"The little candle that God inspired Father Stewart
to light down here on earth must be a bright shining star
in his heavenly crown."
Rosa Andrews, former matron
THE FIRST ATTEMPT // As the Civil War rages, the first effort by Alabama Baptists is made to establish an "Orphan Asylum for the State of Alabama, especially for the children of deceased soldiers." However, as the war ends, and funds disappear with the devaluing of Confederate currency, the dream of a Baptist home for orphans would have to wait almost thirty more years through the era of Reconstruction.
(Click on photos to enlarge)
SECOND ATTEMPT // St. Francis Street Baptist Church, Mobile — At the Alabama Baptist State Convention of 1890, a small committee of five waits until the very conclusion of the annual meeting for an opportunity to present once more the need for a Baptist home for orphans. Chairman F. C. Plaster speaks for the group, and it is decided that another committee should be formed to address the question and report back at the next year's meeting.
OFFICIAL CHARTER ISSUED // First Baptist Church, Eufaula — Throughout the year, the committee had been conferring with many individuals, including a very important "lady of means . . . deeply interested in the establishing of a Widows' and Orphans' Home." Mrs. Mariah Woodson agrees to deed over to the Convention her estate at her passing for this purpose. With that security, and many able and willing hands ready to move forward, it is decided that such a Home would be established. The state of Alabama officially grants the charter to the Louise Short Baptist Widows' and Orphans' Home on February 14, 1891.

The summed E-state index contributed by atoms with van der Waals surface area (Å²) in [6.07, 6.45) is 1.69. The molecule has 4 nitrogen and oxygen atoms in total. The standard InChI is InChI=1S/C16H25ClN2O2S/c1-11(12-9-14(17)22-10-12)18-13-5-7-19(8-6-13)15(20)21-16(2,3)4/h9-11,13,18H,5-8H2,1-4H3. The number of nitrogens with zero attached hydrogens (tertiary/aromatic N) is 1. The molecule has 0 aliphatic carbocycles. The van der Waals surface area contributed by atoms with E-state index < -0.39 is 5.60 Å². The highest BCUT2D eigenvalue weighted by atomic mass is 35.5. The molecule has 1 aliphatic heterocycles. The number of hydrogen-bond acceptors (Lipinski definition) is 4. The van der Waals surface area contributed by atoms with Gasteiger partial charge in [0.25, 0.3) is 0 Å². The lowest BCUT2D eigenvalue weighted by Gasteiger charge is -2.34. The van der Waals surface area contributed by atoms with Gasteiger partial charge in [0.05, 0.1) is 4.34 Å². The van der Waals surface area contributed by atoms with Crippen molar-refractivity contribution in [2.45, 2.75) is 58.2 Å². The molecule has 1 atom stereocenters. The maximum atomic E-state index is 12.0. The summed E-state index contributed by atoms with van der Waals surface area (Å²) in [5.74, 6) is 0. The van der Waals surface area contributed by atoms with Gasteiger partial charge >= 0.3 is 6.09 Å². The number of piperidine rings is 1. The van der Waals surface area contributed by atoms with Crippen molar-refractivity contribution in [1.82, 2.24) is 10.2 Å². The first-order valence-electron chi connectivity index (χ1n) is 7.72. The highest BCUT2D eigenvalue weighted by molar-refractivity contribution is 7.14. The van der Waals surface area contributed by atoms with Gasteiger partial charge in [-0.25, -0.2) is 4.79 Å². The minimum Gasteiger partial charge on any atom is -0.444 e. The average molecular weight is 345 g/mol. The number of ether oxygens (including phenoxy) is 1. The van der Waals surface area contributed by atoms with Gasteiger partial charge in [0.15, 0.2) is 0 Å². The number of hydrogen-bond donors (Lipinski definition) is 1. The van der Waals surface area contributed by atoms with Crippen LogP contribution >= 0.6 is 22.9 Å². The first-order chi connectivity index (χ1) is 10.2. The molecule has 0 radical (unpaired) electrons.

LOCATION IDEAS // Several locations are put forward as potential locations, including Fort Deposit and Montgomery. The convention expresses its encouragement at the starting of the Home, but nothing material gets done until 1893. The funds from Mrs. Woodson's deed cannot be touched until her death, and there is still a major lack of funding for the project.
ACTION TAKEN // Board member Rev. John W. Stewart, a passionate advocate for the potential Home, has had enough of the talk and the committees. In early January, he decides it's time for action. From a meeting with other board members, he records the following conversation with Dr. W. B. Crumpton:
"Brother Stewart, you have been studying this matter for several years, what do you think of it?"
"I think it is practicable to start an orphans' home in thirty days."
"O not in thirty days," said Crumpton.
"Yes sir, in thirty days," I answered.
"Pray, tell me how you would do it," said Crumpton.
I answered, "Well, I would do it this way. I would locate the home temporarily somewhere, and get some motherly woman to be the Matron, and pick up some poor child to be the beneficiary, and let the Baptists know what you've got, and they'll do the rest."
"Well," said Crumpton, "If it is going to be that easy I believe myself, we can start it without delay."
He suggests his town of residence, Evergreen, for the location. With the board behind him in the endeavor, he eagerly gets to work. An old house owned by his church, Evergreen Baptist, is converted into the temporary home. Mrs. Clara W. Ansley is hired as the first matron, and the doors are officially opened on March 8, 1893.